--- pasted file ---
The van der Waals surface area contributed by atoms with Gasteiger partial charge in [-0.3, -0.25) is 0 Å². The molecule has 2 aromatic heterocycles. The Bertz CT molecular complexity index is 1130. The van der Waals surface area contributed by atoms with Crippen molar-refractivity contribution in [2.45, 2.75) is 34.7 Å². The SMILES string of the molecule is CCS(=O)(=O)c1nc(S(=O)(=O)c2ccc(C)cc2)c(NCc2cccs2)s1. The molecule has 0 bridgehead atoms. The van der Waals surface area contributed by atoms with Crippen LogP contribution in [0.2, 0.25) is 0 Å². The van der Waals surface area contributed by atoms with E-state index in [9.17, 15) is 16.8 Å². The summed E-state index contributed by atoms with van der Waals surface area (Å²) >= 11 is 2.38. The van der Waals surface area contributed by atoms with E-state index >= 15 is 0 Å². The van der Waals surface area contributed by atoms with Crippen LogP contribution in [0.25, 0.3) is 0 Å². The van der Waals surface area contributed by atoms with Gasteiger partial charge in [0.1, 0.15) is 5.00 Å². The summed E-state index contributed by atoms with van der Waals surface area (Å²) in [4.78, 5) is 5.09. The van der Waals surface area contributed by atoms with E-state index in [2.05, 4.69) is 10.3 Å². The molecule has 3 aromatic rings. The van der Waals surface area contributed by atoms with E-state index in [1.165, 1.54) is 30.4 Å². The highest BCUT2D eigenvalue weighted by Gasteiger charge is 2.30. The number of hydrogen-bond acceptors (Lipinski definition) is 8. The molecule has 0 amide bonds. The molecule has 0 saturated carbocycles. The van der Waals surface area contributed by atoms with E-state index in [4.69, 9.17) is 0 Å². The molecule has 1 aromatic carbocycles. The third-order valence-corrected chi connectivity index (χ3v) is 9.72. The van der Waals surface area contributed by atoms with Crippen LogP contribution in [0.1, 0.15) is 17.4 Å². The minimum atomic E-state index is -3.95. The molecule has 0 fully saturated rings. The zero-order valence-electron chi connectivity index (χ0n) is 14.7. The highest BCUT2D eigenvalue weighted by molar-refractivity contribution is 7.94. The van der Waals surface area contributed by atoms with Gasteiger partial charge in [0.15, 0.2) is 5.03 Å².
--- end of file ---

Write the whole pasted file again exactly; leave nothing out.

The van der Waals surface area contributed by atoms with Gasteiger partial charge in [-0.3, -0.25) is 0 Å². The molecule has 2 aromatic heterocycles. The Bertz CT molecular complexity index is 1130. The van der Waals surface area contributed by atoms with Crippen molar-refractivity contribution in [2.45, 2.75) is 34.7 Å². The SMILES string of the molecule is CCS(=O)(=O)c1nc(S(=O)(=O)c2ccc(C)cc2)c(NCc2cccs2)s1. The molecule has 0 bridgehead atoms. The van der Waals surface area contributed by atoms with Crippen LogP contribution in [0.2, 0.25) is 0 Å². The van der Waals surface area contributed by atoms with E-state index in [9.17, 15) is 16.8 Å². The summed E-state index contributed by atoms with van der Waals surface area (Å²) >= 11 is 2.38. The van der Waals surface area contributed by atoms with E-state index >= 15 is 0 Å². The van der Waals surface area contributed by atoms with Crippen LogP contribution in [0.25, 0.3) is 0 Å². The van der Waals surface area contributed by atoms with Gasteiger partial charge in [0.1, 0.15) is 5.00 Å². The summed E-state index contributed by atoms with van der Waals surface area (Å²) in [4.78, 5) is 5.09. The van der Waals surface area contributed by atoms with E-state index in [2.05, 4.69) is 10.3 Å². The molecule has 3 aromatic rings. The van der Waals surface area contributed by atoms with E-state index in [1.165, 1.54) is 30.4 Å². The highest BCUT2D eigenvalue weighted by Gasteiger charge is 2.30. The number of hydrogen-bond acceptors (Lipinski definition) is 8. The molecule has 0 amide bonds. The molecule has 0 saturated carbocycles. The van der Waals surface area contributed by atoms with E-state index in [4.69, 9.17) is 0 Å². The molecule has 1 aromatic carbocycles. The third-order valence-corrected chi connectivity index (χ3v) is 9.72. The van der Waals surface area contributed by atoms with Crippen LogP contribution in [0.1, 0.15) is 17.4 Å². The minimum atomic E-state index is -3.95. The molecule has 0 fully saturated rings. The zero-order valence-electron chi connectivity index (χ0n) is 14.7. The highest BCUT2D eigenvalue weighted by molar-refractivity contribution is 7.94. The van der Waals surface area contributed by atoms with Gasteiger partial charge in [0.15, 0.2) is 5.03 Å².